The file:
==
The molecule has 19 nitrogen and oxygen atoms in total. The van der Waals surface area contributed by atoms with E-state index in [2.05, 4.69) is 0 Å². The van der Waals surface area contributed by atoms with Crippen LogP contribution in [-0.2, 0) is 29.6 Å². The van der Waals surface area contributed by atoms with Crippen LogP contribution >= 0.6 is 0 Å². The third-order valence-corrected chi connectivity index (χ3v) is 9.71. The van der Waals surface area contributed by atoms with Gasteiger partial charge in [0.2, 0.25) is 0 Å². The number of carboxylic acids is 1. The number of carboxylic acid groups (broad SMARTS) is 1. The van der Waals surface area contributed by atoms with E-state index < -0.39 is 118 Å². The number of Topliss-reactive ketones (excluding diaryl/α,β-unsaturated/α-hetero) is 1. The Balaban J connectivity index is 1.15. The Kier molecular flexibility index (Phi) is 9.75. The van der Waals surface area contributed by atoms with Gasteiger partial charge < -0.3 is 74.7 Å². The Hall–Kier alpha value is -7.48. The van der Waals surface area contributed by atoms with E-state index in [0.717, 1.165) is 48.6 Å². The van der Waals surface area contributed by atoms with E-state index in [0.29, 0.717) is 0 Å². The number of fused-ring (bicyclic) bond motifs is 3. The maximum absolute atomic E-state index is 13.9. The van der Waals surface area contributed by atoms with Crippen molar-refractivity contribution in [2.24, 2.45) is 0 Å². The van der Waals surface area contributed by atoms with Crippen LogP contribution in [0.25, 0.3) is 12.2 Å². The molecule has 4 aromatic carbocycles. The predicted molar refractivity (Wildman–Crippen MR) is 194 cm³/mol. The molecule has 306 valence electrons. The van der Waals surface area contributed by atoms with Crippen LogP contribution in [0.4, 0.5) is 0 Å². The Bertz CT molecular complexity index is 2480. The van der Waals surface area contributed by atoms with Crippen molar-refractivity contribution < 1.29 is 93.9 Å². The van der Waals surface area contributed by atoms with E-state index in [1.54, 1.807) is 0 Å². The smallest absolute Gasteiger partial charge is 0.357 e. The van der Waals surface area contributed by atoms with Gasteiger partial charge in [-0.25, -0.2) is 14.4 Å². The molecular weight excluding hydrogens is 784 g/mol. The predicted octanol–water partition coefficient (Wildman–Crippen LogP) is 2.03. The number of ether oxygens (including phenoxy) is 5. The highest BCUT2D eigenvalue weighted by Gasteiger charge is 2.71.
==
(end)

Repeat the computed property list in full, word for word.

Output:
The molecule has 19 nitrogen and oxygen atoms in total. The van der Waals surface area contributed by atoms with E-state index in [2.05, 4.69) is 0 Å². The van der Waals surface area contributed by atoms with Crippen LogP contribution in [-0.2, 0) is 29.6 Å². The van der Waals surface area contributed by atoms with Crippen LogP contribution >= 0.6 is 0 Å². The third-order valence-corrected chi connectivity index (χ3v) is 9.71. The van der Waals surface area contributed by atoms with Gasteiger partial charge in [0.2, 0.25) is 0 Å². The number of carboxylic acids is 1. The number of carboxylic acid groups (broad SMARTS) is 1. The van der Waals surface area contributed by atoms with E-state index < -0.39 is 118 Å². The number of Topliss-reactive ketones (excluding diaryl/α,β-unsaturated/α-hetero) is 1. The Balaban J connectivity index is 1.15. The Kier molecular flexibility index (Phi) is 9.75. The van der Waals surface area contributed by atoms with Gasteiger partial charge < -0.3 is 74.7 Å². The Hall–Kier alpha value is -7.48. The van der Waals surface area contributed by atoms with E-state index in [0.717, 1.165) is 48.6 Å². The van der Waals surface area contributed by atoms with E-state index in [0.29, 0.717) is 0 Å². The number of fused-ring (bicyclic) bond motifs is 3. The maximum absolute atomic E-state index is 13.9. The van der Waals surface area contributed by atoms with Crippen molar-refractivity contribution in [2.24, 2.45) is 0 Å². The van der Waals surface area contributed by atoms with Crippen LogP contribution in [0.25, 0.3) is 12.2 Å². The molecule has 4 aromatic carbocycles. The predicted molar refractivity (Wildman–Crippen MR) is 194 cm³/mol. The molecule has 306 valence electrons. The van der Waals surface area contributed by atoms with Crippen LogP contribution in [0.4, 0.5) is 0 Å². The Bertz CT molecular complexity index is 2480. The van der Waals surface area contributed by atoms with Crippen molar-refractivity contribution < 1.29 is 93.9 Å². The van der Waals surface area contributed by atoms with E-state index in [1.54, 1.807) is 0 Å². The smallest absolute Gasteiger partial charge is 0.357 e. The van der Waals surface area contributed by atoms with Gasteiger partial charge in [-0.25, -0.2) is 14.4 Å². The molecular weight excluding hydrogens is 784 g/mol. The predicted octanol–water partition coefficient (Wildman–Crippen LogP) is 2.03. The number of ether oxygens (including phenoxy) is 5. The highest BCUT2D eigenvalue weighted by Gasteiger charge is 2.71.